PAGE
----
[-- Attachment #1: Type: text/plain, Size: 5150 bytes --] I would object to the characterization of definitional identity as identity of sense. Sense is often glossed as mode of givenness; or one might say that the sense of an expression determines a route to its reference. Now take terms such as 7+5 and 9+3. These are definitionally identical, but they present the number twelve in different ways; qua senses each determines a different route to ssssssssssss(0). Hence they are not the same senses. Identity of sense is, to my mind, a stricter relation than definitional identity. Very often, also in this thread, the notions of judgemental identity and definitional identity seem to be treated as one and the same thing. But by judgemental identity we should mean a certain form of identity assertion that is different from the assertion that an identity proposition/type is true/inhabited; and by definitional identity we should mean one among several relations on terms that may properly be called a relation of identity. Here is an argument for the need of a form of identity assertion other than p : Id(A,a,b). The proposition Id(A,a,b) is formed by applying the function Id to the type of individuals (set in Martin-Löf's terminology) A, and the elements a,b : A. The notion of a function, however, presupposes a notion of identity: f is a function only if, when applied to identical arguments a, b, we get identical results f(a), f(b). On pain of circularity, the notion of identity appealed to here cannot be propositional identity. A notion of identity is also implicit in the notion of domain presupposed by the notion of a function: f is a function from the domain A to the domain B. To have the right to speak of A as a domain we need to know what it is for elements of A to be identical, we need to know a criterion of identity for A. In type theory the alternative form of identity assertion, used for instance in the explanation of what a function is, is the identity judgement a = b : A. There is nothing in the argument just given that forces the relation picked out by this form of identity assertion to be definitional identity; but there may be other arguments why such an interpretation is preferable. On Wed, Feb 13, 2019 at 7:37 AM Matt Oliveri <atmacen@gmail.com> wrote: > OK. So it sounds like definitional equality is another way of thinking > about equality of sense, and is generally not the same as strict equality. > That's a relief. > > But the use of judgmental equality for capturing a system of paths that's > fully coherent is actually about strict equality, in general; not > necessarily judgmental or definitional equality. > > So to bring things back to HoTT, what are people's opinions about the best > use of these three equalities? > > My opinion is that strict equality should be implemented as judgmental > equality, which should be richer than definitional equality, by using a > 2-level system with reflective equality. This is the case in HTS and > computational higher dimensional type theory. We would still probably want > to consider different theories of strict equality, but there would be no > obligation to implement them as equality algorithms. Definitional equality > would be a quite separate issue, pertaining to proof automation. > > On Tuesday, February 12, 2019 at 12:54:24 PM UTC-5, Michael Shulman wrote: >> >> For sure definitional equality doesn't have to do with models. Like >> all the kinds of equality we are discussing, it is a syntactic notion. >> Actually I would say it is a *philosophical* notion, and as such is >> imprecisely specified; syntactic notions like judgmental equality can >> do a better or worse job of capturing it in different theories (and in >> some cases may not even be intended to capture it at all). >> >> > what's the difference between "denoting by definition" and regular >> denoting? >> >> x+(y+z) and (x+y)+z denote the same natural number for any natural >> numbers x,y,z, because we can prove that they are equal. But they >> don't denote the same natural number *by definition*, because this >> proof is not just unfolding the meanings of definitions; it involves >> at least a little thought and a pair of inductions. >> >> For a more radical example, "1+1=2" and "there do not exist positive >> integers x,y,z,n with n>2 and x^n+y^n=z^n" denote the same >> proposition, namely "true". But that's certainly not the case by >> definition! Same reference; different senses. >> > -- > You received this message because you are subscribed to the Google Groups > "Homotopy Type Theory" group. > To unsubscribe from this group and stop receiving emails from it, send an > email to HomotopyTypeTheory+unsubscribe@googlegroups.com. > For more options, visit https://groups.google.com/d/optout. > -- You received this message because you are subscribed to the Google Groups "Homotopy Type Theory" group. To unsubscribe from this group and stop receiving emails from it, send an email to HomotopyTypeTheory+unsubscribe@googlegroups.com. For more options, visit https://groups.google.com/d/optout. [-- Attachment #2: Type: text/html, Size: 6115 bytes --]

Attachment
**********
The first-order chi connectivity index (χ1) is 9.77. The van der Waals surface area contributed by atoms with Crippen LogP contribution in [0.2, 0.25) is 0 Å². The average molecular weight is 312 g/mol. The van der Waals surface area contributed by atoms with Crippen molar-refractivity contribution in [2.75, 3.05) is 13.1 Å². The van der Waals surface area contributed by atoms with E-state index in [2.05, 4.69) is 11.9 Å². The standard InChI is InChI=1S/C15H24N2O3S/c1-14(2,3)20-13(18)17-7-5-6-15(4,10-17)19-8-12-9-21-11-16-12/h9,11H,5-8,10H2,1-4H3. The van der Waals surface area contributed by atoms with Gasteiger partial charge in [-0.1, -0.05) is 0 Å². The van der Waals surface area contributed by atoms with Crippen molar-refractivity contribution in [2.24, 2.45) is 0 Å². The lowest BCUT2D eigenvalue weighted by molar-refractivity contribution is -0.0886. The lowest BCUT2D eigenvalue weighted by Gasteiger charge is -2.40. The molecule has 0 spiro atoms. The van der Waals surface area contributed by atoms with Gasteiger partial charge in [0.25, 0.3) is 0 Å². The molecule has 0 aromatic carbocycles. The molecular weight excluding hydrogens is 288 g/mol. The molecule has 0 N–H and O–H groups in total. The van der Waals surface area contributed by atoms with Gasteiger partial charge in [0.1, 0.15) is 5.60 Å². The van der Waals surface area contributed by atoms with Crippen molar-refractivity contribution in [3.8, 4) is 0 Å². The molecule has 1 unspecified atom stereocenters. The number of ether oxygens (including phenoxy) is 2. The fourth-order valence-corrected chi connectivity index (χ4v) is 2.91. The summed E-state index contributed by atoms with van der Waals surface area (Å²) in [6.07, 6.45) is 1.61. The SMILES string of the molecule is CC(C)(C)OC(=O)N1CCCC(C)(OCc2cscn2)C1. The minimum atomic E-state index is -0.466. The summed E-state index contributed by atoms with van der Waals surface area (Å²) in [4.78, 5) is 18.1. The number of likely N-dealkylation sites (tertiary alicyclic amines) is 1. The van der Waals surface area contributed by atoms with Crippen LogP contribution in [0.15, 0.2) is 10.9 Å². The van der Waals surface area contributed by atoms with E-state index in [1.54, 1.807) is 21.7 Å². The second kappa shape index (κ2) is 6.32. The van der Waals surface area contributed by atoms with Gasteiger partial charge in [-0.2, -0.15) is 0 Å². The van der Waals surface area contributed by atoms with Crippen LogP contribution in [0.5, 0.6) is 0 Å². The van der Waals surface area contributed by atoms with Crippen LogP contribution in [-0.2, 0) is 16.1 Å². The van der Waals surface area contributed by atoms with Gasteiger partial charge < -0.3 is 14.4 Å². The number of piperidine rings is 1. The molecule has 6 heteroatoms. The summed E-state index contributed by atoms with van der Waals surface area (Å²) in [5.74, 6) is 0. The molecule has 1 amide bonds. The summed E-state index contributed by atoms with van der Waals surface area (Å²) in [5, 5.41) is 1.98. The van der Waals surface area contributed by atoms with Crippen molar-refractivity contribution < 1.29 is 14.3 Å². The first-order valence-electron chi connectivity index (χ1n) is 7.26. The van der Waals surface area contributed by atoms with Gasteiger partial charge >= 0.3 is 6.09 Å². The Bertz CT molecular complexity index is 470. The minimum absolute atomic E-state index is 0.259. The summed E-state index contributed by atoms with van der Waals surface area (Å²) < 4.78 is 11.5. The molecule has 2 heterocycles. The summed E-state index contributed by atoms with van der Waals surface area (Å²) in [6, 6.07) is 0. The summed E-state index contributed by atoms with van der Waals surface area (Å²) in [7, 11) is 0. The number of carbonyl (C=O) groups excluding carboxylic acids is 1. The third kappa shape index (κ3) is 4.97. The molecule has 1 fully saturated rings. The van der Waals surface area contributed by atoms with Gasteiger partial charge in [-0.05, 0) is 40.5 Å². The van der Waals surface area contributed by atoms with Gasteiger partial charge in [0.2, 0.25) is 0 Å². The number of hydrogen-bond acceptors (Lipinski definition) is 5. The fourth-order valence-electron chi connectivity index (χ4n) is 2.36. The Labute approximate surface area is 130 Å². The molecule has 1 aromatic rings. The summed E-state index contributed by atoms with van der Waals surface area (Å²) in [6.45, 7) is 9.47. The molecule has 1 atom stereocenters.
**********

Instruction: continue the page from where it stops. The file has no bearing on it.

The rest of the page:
[-- Attachment #1.1: Type: text/plain, Size: 2460 bytes --] OK. So it sounds like definitional equality is another way of thinking about equality of sense, and is generally not the same as strict equality. That's a relief. But the use of judgmental equality for capturing a system of paths that's fully coherent is actually about strict equality, in general; not necessarily judgmental or definitional equality. So to bring things back to HoTT, what are people's opinions about the best use of these three equalities? My opinion is that strict equality should be implemented as judgmental equality, which should be richer than definitional equality, by using a 2-level system with reflective equality. This is the case in HTS and computational higher dimensional type theory. We would still probably want to consider different theories of strict equality, but there would be no obligation to implement them as equality algorithms. Definitional equality would be a quite separate issue, pertaining to proof automation. On Tuesday, February 12, 2019 at 12:54:24 PM UTC-5, Michael Shulman wrote: > > For sure definitional equality doesn't have to do with models. Like > all the kinds of equality we are discussing, it is a syntactic notion. > Actually I would say it is a *philosophical* notion, and as such is > imprecisely specified; syntactic notions like judgmental equality can > do a better or worse job of capturing it in different theories (and in > some cases may not even be intended to capture it at all). > > > what's the difference between "denoting by definition" and regular > denoting? > > x+(y+z) and (x+y)+z denote the same natural number for any natural > numbers x,y,z, because we can prove that they are equal. But they > don't denote the same natural number *by definition*, because this > proof is not just unfolding the meanings of definitions; it involves > at least a little thought and a pair of inductions. > > For a more radical example, "1+1=2" and "there do not exist positive > integers x,y,z,n with n>2 and x^n+y^n=z^n" denote the same > proposition, namely "true". But that's certainly not the case by > definition! Same reference; different senses. > -- You received this message because you are subscribed to the Google Groups "Homotopy Type Theory" group. To unsubscribe from this group and stop receiving emails from it, send an email to HomotopyTypeTheory+unsubscribe@googlegroups.com. For more options, visit https://groups.google.com/d/optout. [-- Attachment #1.2: Type: text/html, Size: 2907 bytes --]